Public Health Speaks: Upstream action on food insecurity
Food insecurity affects over four million Canadians and yet is not an explicit goal of public policies in Canada. Public health practice has long been focused on supporting charitable and community food programs which, while beneficial for food access and skills development, do not address poverty as the biggest predictor of food insecurity. The NCCDH brought a small group of researchers and practitioners together to discuss inadequate income as the root cause of food insecurity, and what is needed to support a shift in public health practice towards income-based policy solutions.
This resource summarizes an October 2016 discussion facilitated by Dianne Oickle, Knowledge Translation Specialist at NCCDH, with:
- Catherine Mah, Assistant Professor of Health Policy, Memorial University
- Melanie Kurrein, Provincial Manager of Food Security, Provincial Health Services Authority British Columbia
- Lyndsay Davidson, Public Health Dietitian, Chatham-Kent Public Health
Contributors discuss food insecurity as a determinant of health equity, shifting public health practice towards upstream solutions, and practical actions that public health practitioners can take to address food insecurity. Suggestions for actions to address the root causes of food insecurity are organized by the NCCDH’s Public Health Roles for Improving Health Equity.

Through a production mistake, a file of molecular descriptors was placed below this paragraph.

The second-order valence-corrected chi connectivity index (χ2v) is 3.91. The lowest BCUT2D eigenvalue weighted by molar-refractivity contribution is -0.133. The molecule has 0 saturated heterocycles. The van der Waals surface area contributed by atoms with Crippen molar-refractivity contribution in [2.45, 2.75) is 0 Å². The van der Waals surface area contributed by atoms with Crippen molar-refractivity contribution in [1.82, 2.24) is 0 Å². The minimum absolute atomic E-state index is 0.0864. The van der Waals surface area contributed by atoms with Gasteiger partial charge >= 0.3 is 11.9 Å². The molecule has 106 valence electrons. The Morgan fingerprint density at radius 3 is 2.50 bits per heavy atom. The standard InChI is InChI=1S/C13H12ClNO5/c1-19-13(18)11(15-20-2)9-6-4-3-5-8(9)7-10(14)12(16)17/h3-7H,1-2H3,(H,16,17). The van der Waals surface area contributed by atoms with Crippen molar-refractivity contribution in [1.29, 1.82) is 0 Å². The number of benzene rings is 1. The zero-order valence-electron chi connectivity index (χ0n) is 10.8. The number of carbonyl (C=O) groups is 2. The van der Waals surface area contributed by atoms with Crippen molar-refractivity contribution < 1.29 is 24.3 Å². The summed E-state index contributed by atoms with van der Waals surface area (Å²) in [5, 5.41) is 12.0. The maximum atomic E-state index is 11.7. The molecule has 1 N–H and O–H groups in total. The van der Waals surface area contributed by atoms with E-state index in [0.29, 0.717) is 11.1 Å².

Use this resource to:
- Facilitate discussion about what public health interventions to address the root causes of food insecurity look like
- Identify opportunities in day-to-day practice for action to address material deprivation as a cause of food insecurity
- Design program and policy interventions around public health roles to act on food insecurity as a determinant of health equity
National Collaborating Centre for Determinants of Health. (2017). Public Health Speaks: Public health action to address food insecurity. Antigonish, NS: National Collaborating Centre for Determinants of Health, St. Francis Xavier University.
Tags: Food security